Course offerings reflect the 2019-2020 Elmhurst College Catalog. One unit of credit equals four semester hours.
This course provides an overview of common mathematical concepts and the use of the computer in applying these in practical problem solving. The basic operation of the computer is studied, as are computer logic and programming, and methods of computation that employ software tools such as spreadsheets. Other mathematical topics include estimation, statistics, algebra and geometry. Students seeking to fulfill the mathematics component of secondary-school licensure requirements are encouraged to take this course.
Concepts of algebra including polynomials and rational expressions, exponents and roots. A brief study of systems of equations, linear programming, exponential and logarithmic functions, and mathematics of finance. Students wishing to review basic math skills in advance of this course may do so through the Learning Center.
A placement test is required.
Review of elementary algebra, equations, relations, functions and transformations, inequalities and quadratic functions, systems of linear equations and inequalities, polynomial equations and their graphs.
Prerequisites: two years of high school algebra and one year of high school geometry with a grade of C or better is recommended. A placement test is required.
Applications of mathematics to the social sciences and business with a functions approach, applications of elementary functions, differential and integral calculus of the elementary functions, and applications of calculus. The course also contains topics selected from linear programming, mathematics of finance and mathematical modeling. Some sections require use of a graphics calculator.
Students should have an algebra background at least equivalent to MTH 111 with a grade of C or better. A placement test is required.
Relations, functions and transformations, exponential and logarithmic functions, the circular functions, trigonometric functions of angles, identities, inverse functions, triangles and applications, vectors and applications, and complex numbers.
A placement test is required. Prerequisite: MTH 121 or equivalent.
Rate of change of a function, limits, continuity, derivatives of algebraic and trigonometric functions, applications of the derivative, and introduction to integration and applications.
Prerequisite: MTH 132 or equivalent.
Transcendental functions, methods of integration, parametric equations, polar coordinates and infinite series.
Prerequisite: MTH 151 with a grade of C or better.
An introduction to the software tools used in the mathematics curriculum. Problem-solving and investigation techniques appropriate for the software and equipment are covered. Special emphasis is placed on what is used in the calculus and precalculus curriculum. The software and equipment include computer algebra systems, spreadsheets, geometry programs, graphing calculators and equipment, and the Internet.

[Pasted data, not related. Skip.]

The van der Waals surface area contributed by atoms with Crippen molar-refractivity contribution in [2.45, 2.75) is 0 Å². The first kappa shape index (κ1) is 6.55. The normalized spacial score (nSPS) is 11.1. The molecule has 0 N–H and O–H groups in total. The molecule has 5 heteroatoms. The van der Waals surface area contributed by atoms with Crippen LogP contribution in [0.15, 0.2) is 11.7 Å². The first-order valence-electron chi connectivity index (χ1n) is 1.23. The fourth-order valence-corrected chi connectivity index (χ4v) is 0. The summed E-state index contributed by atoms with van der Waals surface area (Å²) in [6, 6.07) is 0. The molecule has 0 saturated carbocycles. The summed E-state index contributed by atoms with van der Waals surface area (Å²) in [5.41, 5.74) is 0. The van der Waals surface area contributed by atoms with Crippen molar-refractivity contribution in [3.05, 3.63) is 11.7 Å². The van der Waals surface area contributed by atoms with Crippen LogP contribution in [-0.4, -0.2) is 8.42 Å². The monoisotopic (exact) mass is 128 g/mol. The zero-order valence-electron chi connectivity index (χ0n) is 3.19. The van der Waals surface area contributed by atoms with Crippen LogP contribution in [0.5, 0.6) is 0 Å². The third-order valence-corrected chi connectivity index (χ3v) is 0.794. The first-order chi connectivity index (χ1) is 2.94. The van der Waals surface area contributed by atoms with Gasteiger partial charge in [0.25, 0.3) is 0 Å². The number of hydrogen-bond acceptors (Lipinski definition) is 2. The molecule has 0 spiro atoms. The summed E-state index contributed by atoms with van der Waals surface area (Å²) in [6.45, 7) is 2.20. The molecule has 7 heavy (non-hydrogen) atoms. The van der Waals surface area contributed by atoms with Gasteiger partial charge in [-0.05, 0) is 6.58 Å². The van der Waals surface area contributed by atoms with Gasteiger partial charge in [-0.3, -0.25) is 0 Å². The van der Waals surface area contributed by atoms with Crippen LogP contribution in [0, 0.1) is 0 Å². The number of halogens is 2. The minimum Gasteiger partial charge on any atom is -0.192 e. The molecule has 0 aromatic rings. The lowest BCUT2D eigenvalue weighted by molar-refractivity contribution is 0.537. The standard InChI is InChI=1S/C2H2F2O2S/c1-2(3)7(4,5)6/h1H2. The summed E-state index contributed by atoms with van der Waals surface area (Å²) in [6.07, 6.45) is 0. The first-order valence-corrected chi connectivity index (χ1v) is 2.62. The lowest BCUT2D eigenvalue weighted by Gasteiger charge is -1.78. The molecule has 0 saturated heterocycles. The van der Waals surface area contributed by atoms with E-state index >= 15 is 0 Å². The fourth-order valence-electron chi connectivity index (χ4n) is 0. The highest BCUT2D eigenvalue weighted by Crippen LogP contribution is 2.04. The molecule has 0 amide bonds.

Prerequisite: MTH 152 or equivalent. Fall Term in odd-numbered years.
Vectors in three-space, quadric surfaces, partial derivatives with applications and multiple integrals with applications, introduction to vector analysis.
Prerequisite: MTH 152 with a grade of C or better.
Logic and proof, elementary number theory, mathematical induction and recursion, set theory, functions, relations, and combinatorics.
Prerequisite: MTH 151.
An introduction to the modeling process including creative and empirical model construction, model analysis and research using the model. This is accomplished using a problem-solving approach on a number of models of common static and dynamic problems.
Prerequisite: MTH 152. Alternate years.
Set theory; numeration systems, operations, properties and computing algorithms for whole numbers, fractions, decimals and integers, ratio and proportion. Problem solving is used throughout the course.
Pre- or corequisite: EDU 104 or consent of the instructor. Restricted to early childhood, elementary education or special education majors or middle school mathematics education minors.
Geometric shapes and relationships, measurement and patterns, probability and statistics and algebraic skills. Problem solving is used throughout the course.
Restricted to early childhood, elementary education or special education majors. Prerequisite: MTH 325.
Designed to prepare students in elementary education to meet the required statistics standards. Students will learn to construct and analyze data sets, understand probability distributions, perform hypotheses tests on a single population, and understand linear regression equations. May not be taken for credit if credit for PSY 355, MTH 345 or 346, or an equivalent course at another college has already been given. Does not count toward a major or minor in mathematics.
Pre- or corequisite: EDU 104 or consent of the instructor. Restricted to early childhood, elementary education or special education majors. Spring Term.
Euclidean and non-Euclidean geometry and the nature of proof using the axiomatic method. Designed to provide an important learning experience both for the mathematics major who needs to acquire mathematical maturity required for more advanced mathematics courses, and for prospective teachers of geometry.
Prerequisite: MTH 152 or MTH 301 or consent of instructor. Fall Term.
First order differential equations, linear differential equations, Laplace transforms, power series methods and solution of systems of differential equations.
Prerequisite: MTH 251. Spring Term.
Fourier Series and convergence of Fourier Series, selected topics in boundary value problems including the heat and wave equations, Laplace’s equation, and Bessel functions.